Tuesday, April 05, 2011

Poetry Venue--Barnes and Noble, Ingram Festival

From Josie Mixon:

Good day my fellow poets,

It's that time again for our poetry venue (at Barnes and Noble, Ingram Festival, Wednesday, April 6 at 7 p.m.) Come early for a great poetry workshop with Jim Brandenburg followed by open mic with Josie Mixon (me). Our special guest this Wednesday is Cathy Lee. Please read her wonderful bio below. It will be a wonderful evening of friends, music and poetry. I look forward to seeing you there.

Word Bop: Percussive Voices
Jazz Poet Catherine Lee-- Drummer Kory Cook

Catherine Lee received a BA in English, and through graduate-level technical study of grammar, applies linguistic transformational analysis in her poetics. In Boston, beginning in 1972, Catherine became a desktop publisher, helping create--and being published in--various small press and feminist publications (Sojourner, Maenad, Woman of Power, &c). She has been working poetry with jazz players since 1978, when she inhabited a 5th-floor walkup loft. There she combined literary interests, social change activism, and her deep love of jazz to found a music presenting nonprofit named Studio Red Top, Inc. which she ran for 13+ years, producing 350+ events featuring jazz women. The late Ted Joans, a rent-a-beatnik hipster and 1950s originator of Beat poetry, mentored her between 1986-87. In San Antonio since 2006, jazzers have found Cathy sitting in at Small World jam sessions and with the SA Jazz Poet Society Band. She also participates in Gemini Ink's Last Monday Writer's Workshop and other non-musical poetry events. Local kudos have come as Honorable Mentions and publication in 2 Dreamcatcher anthologies (2009, 2010), The Enigmatist (2010), and Austin Poetry Society 2nd and 3rd place Awards (2010). Cathy published an artist-handmade, signed, limited-edition chapbook, We Free Kin, in April 2009 to commemorate 2 appearances of her Word Bop Workshop band, and has exhibited other altered-book editions of poems in Kerrville and San Antonio. With videographer James E. Sanders, Jr., Catherine has begun producing multi-media editions of her poetry, found at . Photo courtesy of Melanie Rush Davis.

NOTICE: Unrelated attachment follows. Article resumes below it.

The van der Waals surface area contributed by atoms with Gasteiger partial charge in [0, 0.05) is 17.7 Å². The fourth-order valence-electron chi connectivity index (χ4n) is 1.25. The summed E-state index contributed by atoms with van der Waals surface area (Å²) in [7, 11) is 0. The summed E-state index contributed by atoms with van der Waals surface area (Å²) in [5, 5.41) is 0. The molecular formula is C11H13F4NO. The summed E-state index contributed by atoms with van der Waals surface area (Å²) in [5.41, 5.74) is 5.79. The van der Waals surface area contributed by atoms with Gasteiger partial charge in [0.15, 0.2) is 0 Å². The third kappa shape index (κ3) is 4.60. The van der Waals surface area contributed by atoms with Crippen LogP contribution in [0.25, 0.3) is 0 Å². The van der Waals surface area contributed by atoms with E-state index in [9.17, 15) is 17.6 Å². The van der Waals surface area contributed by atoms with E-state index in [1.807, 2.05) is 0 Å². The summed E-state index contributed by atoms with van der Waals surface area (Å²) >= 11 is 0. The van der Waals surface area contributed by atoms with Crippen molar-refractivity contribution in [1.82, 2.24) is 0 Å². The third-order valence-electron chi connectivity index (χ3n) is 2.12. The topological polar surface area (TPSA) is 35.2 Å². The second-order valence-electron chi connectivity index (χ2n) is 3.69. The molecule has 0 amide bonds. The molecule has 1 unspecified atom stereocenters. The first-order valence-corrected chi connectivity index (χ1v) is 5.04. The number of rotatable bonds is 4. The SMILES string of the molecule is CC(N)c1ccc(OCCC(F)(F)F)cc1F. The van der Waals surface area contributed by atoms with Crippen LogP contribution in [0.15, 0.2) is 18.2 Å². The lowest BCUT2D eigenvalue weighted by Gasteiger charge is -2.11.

Drummer (and jazz radio 91.7 KRTU-FM’s Music Director) Kory Cook is a versatile, active musician who loves both playing and educating folks about jazz. He’s played with musicians from Alex Coke to the Sons of Hercules to the Central Time Jazz Collective. Favorite performances were in a percussion ensemble playing experimental compositions by Eugene Chadbourne and backing Roky Erickson after zero preparation. Genealogically speaking, he’s Dutch. Both great-great-grandfathers were drummers. His parents met in the mid-‘60s and formed a rock duo, with Dad on drums and mom on the Hammond B3 organ. He first tried drum kit when eight years old. Kory has been working in radio for almost 15 years and has led production on 600+ live performances. Before coming to KRTU, he served as Assistant Music Director at KUT 90.5 FM in Austin. With an appreciation for authentic art, Kory is both a steward of traditional straight ahead, improvisational jazz, and a critical, open eared explorer of those spontaneous and unplanned moments when the music uses his percussive skills to create itself.

We will be performing these poems:

What Makes it
Jazz Poet-try?
Bebop Tourists in Bird’s Yard
Fours Play
Charles Mingus Slipped Backstage
Eastwood Country, West Side Horns
Inspired by Ornette Quartet? Hell Yeah!
Under Tones
No Hassle, No Hustle

OPTIONAL: My poetics FYI: I collaborate with jazz musicians in a rehearsed, yet improvised way. I intentionally fit my words—loosely as a jazz drummer might insert unanticipated beats—into the tune’s structure while musicians play it. The song may have other lyrics, or a well-known title. Just as jazz soloists express ideas to hipsters by “quoting” phrases from other compositions, my song choices deliberately—but subtly—embellish the message in my poetry lyrics with allusions to implied words or concepts. An English BA and master’s level technical study of grammar also influenced my poetics. I incorporate certain “pivot” words that demonstrate semantic and/or syntactic ambiguity, to encompass and reveal multi-layered meanings, somewhat like double-entendres, but deeper. For example, the title of my chapbook, We Free Kin, alludes to the Xmas song title, but can also be pronounced "we freakin'."

Josie Mixon
Jim Brandenburg